An overview of falls among older adults

 

Each year, one in every three adults age 65-and-older falls. Falls can lead to moderate to severe injuries, such as hip fractures and head traumas, and can even increase the risk of early death. Fortunately, falls are a public health problem that is largely preventable.

How big is the problem?

    • One out of three adults age 65-and-older falls each year.

 

    • Among those age 65-and-older, falls are the leading cause of injury death. They are also the most common cause of nonfatal injuries and hospital admissions for trauma.

 

    • In 2007, more than 18,000 older adults died from unintentional fall injuries.

 

    • The death rates from falls among older men and women have risen sharply over the past decade.

 

    • In 2009, 2.2 million nonfatal fall injuries among older adults were treated in emergency departments and more than 581,000 of these patients were hospitalized.

 

    • In 2000, direct medical costs of falls totaled a little more than $19 billion — $179 million for fatal falls and $19 billion for nonfatal fall injuries.

 

What outcomes are linked to falls?

    • Twenty percent to 30% of people who fall suffer moderate to severe injuries such as lacerations, hip fractures or head traumas. These injuries can make it hard to get around or live independently and increase the risk of early death.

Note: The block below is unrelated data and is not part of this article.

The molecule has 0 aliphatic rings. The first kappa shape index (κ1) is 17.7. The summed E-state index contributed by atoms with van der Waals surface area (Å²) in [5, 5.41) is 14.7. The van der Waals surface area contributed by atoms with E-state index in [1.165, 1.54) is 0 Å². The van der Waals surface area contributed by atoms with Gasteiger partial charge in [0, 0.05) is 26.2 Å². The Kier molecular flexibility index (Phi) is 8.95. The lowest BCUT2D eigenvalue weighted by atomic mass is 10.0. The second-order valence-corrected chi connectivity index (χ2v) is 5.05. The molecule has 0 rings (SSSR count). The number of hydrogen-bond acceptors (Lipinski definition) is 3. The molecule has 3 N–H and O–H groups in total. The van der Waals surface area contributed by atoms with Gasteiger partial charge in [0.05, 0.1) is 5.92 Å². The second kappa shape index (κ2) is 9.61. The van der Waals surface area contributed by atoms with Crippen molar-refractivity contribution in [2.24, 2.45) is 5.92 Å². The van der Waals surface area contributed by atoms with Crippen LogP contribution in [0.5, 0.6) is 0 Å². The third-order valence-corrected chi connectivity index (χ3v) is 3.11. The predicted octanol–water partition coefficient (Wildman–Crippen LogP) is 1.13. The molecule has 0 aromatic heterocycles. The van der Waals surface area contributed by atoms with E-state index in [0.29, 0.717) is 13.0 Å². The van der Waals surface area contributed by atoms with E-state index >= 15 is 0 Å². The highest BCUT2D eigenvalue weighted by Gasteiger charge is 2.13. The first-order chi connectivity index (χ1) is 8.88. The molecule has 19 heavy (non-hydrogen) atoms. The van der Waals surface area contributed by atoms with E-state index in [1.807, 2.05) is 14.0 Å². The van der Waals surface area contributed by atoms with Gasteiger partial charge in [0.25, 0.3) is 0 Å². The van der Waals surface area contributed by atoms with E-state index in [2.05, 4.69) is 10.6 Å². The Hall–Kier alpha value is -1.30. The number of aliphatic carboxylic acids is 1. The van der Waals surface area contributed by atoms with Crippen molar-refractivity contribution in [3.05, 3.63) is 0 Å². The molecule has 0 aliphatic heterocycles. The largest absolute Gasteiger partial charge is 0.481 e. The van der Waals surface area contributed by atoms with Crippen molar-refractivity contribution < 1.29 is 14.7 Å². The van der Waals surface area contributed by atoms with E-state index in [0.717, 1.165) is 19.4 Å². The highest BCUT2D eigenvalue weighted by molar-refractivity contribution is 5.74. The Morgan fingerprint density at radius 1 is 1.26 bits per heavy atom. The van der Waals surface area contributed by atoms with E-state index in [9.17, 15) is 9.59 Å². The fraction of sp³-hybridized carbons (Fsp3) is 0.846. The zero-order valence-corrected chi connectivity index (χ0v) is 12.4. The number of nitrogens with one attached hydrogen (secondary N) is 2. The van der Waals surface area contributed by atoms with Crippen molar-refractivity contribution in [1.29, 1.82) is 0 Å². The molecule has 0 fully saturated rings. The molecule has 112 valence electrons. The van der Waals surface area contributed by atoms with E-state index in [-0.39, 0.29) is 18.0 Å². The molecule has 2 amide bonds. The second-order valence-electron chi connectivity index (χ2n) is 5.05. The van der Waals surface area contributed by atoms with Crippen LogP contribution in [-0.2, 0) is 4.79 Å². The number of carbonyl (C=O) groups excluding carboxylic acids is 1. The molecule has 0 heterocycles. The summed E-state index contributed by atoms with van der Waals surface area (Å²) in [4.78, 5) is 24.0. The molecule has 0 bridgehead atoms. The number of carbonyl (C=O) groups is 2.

• Falls are the most common cause of traumatic brain injuries, or TBI. In 2000, TBI accounted for 46% of fatal falls among older adults.

 

    • Most fractures among older adults are caused by falls. The most common are fractures of the spine, hip, forearm, leg, ankle, pelvis, upper arm and hand.

 

    • Many people who fall, even if they are not injured, develop a fear of falling. This fear may cause them to limit their activities, leading to reduced mobility and loss of physical fitness, which in turn increases their actual risk of falling.

 

How to prevent falls in older adults?

Older adults can take several steps to protect their independence and reduce their chances of falling. They can:

    • Exercise regularly. It’s important that the exercises focus on increasing leg strength and improving balance. Tai Chi programs are especially good.

 

    • Ask their doctor or pharmacist to review their medicines — both prescription and over-the-counter — to reduce side effects and interactions that may cause dizziness or drowsiness.

 

    • Have their eyes checked by an eye doctor at least once a year and update their eyeglasses to maximize their vision.

 

    • Make their homes safer by reducing tripping hazards, adding grab bars and railings, and improving the lighting in their homes.

 

Additional ways to lower hip fracture risk include:

    • Getting adequate calcium and vitamin D in their diet.

 

    • Undertaking a program of weight bearing exercise.

 

    • Getting screened and treated for osteoporosis.

 

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